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  Broadening the spectrum of antibacterial drugs to tackle multi-drug resistant Gram-negative pathogens


   Faculty of Biological Sciences

  , Dr Martin McPhillie,  Applications accepted all year round  Self-Funded PhD Students Only

About the Project

Antibiotics make possible the treatment and cure of life-threatening bacterial infections and have added over a decade to average human lifespan. Unfortunately, the utility of these drugs is being rapidly eroded as pathogenic bacteria evolve to resist their effects; in 2019, antimicrobial resistance (AMR) killed ~1.3 million people worldwide, and this figure is set to rise to 10 million by 2050. The situation is particularly grave in the case of Gram-negative (G-VE) pathogens, which, in contrast to Gram-positive (G+VE) bacteria, are intrinsically insusceptible to many classes of antibacterial drug owing to the permeability barrier presented by the outer membrane and the action of efflux transporters that pump drugs out of the cell.  

This project will develop much-needed novel anti-G-VE agents through rational, structure-guided modification of established antibacterial drug classes that currently only show clinically useful activity against G+VE bacteria. Although analogue improvement of antibacterial drugs is a proven strategy, it has not typically been successful in expanding the activity of anti-G+VE agents to encompass G-VEs; however, it represents a potentially powerful approach in this context that could circumvent many of the confounders encountered in discovery programmes and dramatically shorten the lead time to new drugs. Based on exciting proof of principle in very recent (as yet unpublished) work from our joint medicinal chemistry-biology effort, we have successfully undertaken rational optimisation of intracellular accumulation and target binding to build potent anti-G-VE activity into a drug class that previously showed none - our lead compound is now undergoing evaluation of therapeutic efficacy in vivo.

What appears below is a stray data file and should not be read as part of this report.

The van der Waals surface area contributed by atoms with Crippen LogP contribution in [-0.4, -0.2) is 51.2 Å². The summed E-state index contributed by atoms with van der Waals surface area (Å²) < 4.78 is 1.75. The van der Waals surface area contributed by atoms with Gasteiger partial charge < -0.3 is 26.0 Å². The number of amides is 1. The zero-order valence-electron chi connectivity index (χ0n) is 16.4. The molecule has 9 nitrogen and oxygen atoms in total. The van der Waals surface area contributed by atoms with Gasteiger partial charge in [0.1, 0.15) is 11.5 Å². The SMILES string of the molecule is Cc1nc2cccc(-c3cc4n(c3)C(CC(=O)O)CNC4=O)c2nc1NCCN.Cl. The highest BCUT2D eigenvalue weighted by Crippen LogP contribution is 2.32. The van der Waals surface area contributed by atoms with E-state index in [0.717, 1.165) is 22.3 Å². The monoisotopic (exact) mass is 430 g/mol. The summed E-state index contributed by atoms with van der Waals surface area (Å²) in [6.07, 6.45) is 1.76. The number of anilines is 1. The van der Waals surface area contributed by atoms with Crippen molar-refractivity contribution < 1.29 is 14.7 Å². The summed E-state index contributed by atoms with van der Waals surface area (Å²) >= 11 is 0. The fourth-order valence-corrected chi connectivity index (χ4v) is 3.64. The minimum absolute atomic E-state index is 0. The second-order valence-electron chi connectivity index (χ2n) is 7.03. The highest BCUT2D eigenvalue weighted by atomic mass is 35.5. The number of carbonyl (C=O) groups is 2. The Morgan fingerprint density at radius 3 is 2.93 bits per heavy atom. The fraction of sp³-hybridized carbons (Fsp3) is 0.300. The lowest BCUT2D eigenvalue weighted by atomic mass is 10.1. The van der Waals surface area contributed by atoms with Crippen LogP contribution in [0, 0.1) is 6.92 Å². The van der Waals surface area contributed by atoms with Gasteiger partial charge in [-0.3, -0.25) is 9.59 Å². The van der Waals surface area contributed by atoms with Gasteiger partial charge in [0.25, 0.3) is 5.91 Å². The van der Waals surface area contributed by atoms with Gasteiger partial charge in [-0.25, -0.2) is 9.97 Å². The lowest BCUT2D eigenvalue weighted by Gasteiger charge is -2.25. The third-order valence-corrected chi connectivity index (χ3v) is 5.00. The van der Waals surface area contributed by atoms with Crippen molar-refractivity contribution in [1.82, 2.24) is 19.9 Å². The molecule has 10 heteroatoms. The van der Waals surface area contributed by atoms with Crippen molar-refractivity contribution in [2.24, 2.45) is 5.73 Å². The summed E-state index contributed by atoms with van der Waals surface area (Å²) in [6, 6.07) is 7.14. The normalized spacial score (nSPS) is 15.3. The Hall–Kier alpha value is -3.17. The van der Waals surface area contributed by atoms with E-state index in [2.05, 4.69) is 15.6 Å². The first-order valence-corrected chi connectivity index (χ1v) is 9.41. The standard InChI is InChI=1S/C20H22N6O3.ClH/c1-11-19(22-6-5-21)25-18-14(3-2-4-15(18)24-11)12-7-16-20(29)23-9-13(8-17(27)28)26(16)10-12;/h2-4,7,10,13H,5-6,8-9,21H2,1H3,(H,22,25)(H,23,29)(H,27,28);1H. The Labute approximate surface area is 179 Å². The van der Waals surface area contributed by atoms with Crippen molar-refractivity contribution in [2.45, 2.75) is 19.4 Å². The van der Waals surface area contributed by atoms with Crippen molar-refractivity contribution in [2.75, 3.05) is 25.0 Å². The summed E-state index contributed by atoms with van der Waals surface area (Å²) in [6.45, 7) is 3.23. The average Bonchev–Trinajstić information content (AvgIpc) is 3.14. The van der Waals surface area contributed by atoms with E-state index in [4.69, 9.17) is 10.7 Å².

The present study will seek to further increase the anti-GVE potency of the drug class in question, as well as extending this powerful approach to other clinically deployed classes that possess untapped potential for expansion of antibacterial spectrum (of which there are several). We will exploit our structural and mechanistic understanding of antibacterial drug targets - and of the biological processes influencing antibiotic accumulation inside G-VE bacteria - to design and synthesise new analogues of known classes. The resulting compounds will undergo extensive biological evaluation in vitro and in vivo to assess their antibacterial potency/ efficacy against a range of G-VE pathogens, and to confirm improved target binding and intracellular accumulation.

Collectively, this project will generate new knowledge, insight and antibacterial molecules, all of which can contribute towards addressing the growing global challenge of AMR. The appointed student will benefit from cutting-edge, multidisciplinary training in medicinal chemistry, molecular bacteriology and antibiotic discovery.

Please see our websites for more information about the work that we do, and links to our publications:

https://biologicalsciences.leeds.ac.uk/molecular-and-cellular-biology/staff/119/professor-alex-o-neill